If you enter a historical building and look up, you might see an elegant display of ornamental plaster on or around the ceilings. This is an architectural practice that has been used since the time of the ancient Greeks and is still used in new construction today. The historic preservation team at Old World Plastering in Cincinnati, OH, are proud to be part of this timeless tradition and share a brief history of how plastering has beautified architecture.

The Tradition of Ornamental Plaster

The Origins of Plastering

The ancient Greeks and Romans took great pride in their quality architectural work, which is why so many of their buildings are still standing today. Their ornamental design was done using materials such as mud and clay, which could withstand the elements. The practice continued as people realized plaster could protect buildings form fire. Wealthier shop owners and homeowners brought together function and aesthetics by commissioning ornamental designs.

The Movement to America

Plastering became a trendy design in mid-1700s America, and so the practice moved from Europe to the new world. Small artisan shops became large-scale plaster operations. A century later, there were catalogs available from which property owners could order their designs, which were created from molds and then sent to their site. The design style in these catalogs and buildings varied greatly, with influences from Greek, Gothic, Spanish, and Renaissance styles. The designs started to reflect the rooms they were in; for example, a kitchen or dining room might feature fruit in its decorative plaster.ornamental plaster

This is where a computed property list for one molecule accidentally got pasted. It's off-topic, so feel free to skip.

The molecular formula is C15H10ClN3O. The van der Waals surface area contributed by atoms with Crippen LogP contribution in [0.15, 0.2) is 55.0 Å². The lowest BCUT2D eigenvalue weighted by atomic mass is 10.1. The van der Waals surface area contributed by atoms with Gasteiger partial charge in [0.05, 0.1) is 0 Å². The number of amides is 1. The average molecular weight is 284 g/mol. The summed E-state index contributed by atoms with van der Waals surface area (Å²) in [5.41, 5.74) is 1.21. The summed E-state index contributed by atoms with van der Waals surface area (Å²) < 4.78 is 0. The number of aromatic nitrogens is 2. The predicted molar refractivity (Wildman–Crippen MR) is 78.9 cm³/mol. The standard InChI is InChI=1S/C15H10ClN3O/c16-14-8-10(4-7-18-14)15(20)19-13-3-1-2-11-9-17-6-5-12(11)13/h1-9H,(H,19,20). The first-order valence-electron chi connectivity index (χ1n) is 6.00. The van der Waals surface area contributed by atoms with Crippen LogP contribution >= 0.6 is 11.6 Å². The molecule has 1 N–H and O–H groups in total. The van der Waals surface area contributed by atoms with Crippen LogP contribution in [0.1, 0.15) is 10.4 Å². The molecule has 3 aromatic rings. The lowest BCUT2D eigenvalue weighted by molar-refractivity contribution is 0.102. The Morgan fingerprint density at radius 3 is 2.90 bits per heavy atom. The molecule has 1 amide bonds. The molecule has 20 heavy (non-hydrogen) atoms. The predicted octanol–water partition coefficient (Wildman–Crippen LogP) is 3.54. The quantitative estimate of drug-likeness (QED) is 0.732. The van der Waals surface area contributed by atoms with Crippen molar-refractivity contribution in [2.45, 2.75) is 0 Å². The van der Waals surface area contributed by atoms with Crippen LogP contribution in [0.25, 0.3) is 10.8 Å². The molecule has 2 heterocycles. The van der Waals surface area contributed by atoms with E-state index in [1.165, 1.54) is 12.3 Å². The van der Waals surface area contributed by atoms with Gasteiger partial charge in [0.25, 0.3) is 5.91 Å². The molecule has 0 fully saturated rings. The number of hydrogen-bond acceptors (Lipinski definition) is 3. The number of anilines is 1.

The most popular ornamentations were the cornice, medallion, and coffered ceiling. A decorative cornice ran the perimeter of a ceiling, while the medallion was a large design centered in the ceiling. Light fixtures such as chandeliers often hung from the center of these medallions. The coffered ceiling used sunken panels to create depth in the ceiling along with the ornamentation around the indentations.

If you’re fortunate enough to have ornamental plaster in your building or would like a new plaster masterpiece created, trust an expert to do the work. Greg Colina and the team at Old World Plastering combine old-school quality with today’s technology for unrivaled craftsmanship in their plastering services. Visit their website to see more of their work, and call (513) 481-1122 to discuss their services.